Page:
Two Tufts Students Receive NSF Graduate Fellowships

Engineering and Sackler students, plus six undergraduate alumni, get three years of financial support for research from the National Science Foundation

Two Tufts graduate students have been awarded National Science Foundation (NSF) Graduate Research Fellowships. The fellowship is awarded to outstanding students pursuing research-based master’s degrees or doctorates in science, mathematics, engineering, physics, psychology and some fields of social science.

The recipients are Nicole Pfiester Latham, a student in the School of Engineering’s graduate program in electrical engineering, and Melissa LaBonty, a student in the cell biology program at the Sackler School of Graduate Biomedical Sciences.

The fellowship recipients are selected through a national competition. The fellowship provides each student with three years of financial support, including a $32,000 annual stipend, international research and professional development opportunities and access to a supercomputer. There is also a $12,000 cost-of-education allowance paid to the university.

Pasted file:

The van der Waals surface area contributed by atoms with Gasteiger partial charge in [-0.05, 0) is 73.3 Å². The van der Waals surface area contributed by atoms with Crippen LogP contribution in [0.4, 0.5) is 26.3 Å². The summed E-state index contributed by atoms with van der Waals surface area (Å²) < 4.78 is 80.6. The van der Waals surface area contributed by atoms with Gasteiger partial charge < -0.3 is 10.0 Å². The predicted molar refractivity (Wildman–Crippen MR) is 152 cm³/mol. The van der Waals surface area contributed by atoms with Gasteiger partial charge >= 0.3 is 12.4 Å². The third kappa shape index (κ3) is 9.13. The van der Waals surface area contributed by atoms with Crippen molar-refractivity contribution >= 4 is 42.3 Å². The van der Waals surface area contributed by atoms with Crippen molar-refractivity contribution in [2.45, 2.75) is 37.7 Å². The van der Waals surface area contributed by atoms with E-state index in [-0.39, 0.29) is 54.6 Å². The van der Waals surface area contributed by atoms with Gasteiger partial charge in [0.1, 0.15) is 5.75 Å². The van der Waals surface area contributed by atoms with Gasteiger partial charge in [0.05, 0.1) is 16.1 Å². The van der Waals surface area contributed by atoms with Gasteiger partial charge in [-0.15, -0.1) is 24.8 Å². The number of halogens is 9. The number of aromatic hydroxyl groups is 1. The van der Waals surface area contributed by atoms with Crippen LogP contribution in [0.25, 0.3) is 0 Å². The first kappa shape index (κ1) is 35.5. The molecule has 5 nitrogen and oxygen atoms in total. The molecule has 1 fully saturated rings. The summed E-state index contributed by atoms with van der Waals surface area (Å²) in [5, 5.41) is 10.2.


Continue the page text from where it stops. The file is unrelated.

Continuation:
In addition, six Tufts alumni received fellowships for graduate research at other institutions. They are Juan Guzman, E08, at Cornell University; Adam Trotta, A12, at Weill Medical College at Cornell; Ryan Morrie, A12, at the University of California, Berkeley; Amanda Fencl, A07, at the University of California, Davis; Lindsay Staples, A11, at the University of California, Los Angeles; and Rachel Steward, A11, at the University of South Carolina at Columbia.

The NSF received more than 14,000 applications for the 2014 competition, and made 2,000 fellowship award offers. Since 1952, the NSF has provided fellowships to individuals selected early in their graduate careers based on their demonstrated potential for significant achievements in science and engineering.

A note regarding the above references to the Sackler School: In December 2019, Tufts University announced that it would remove the Sackler name from all programs and facilities—including the Sackler School of Graduate Biomedical Sciences. At that time, the school was renamed the Graduate School of Biomedical Sciences.

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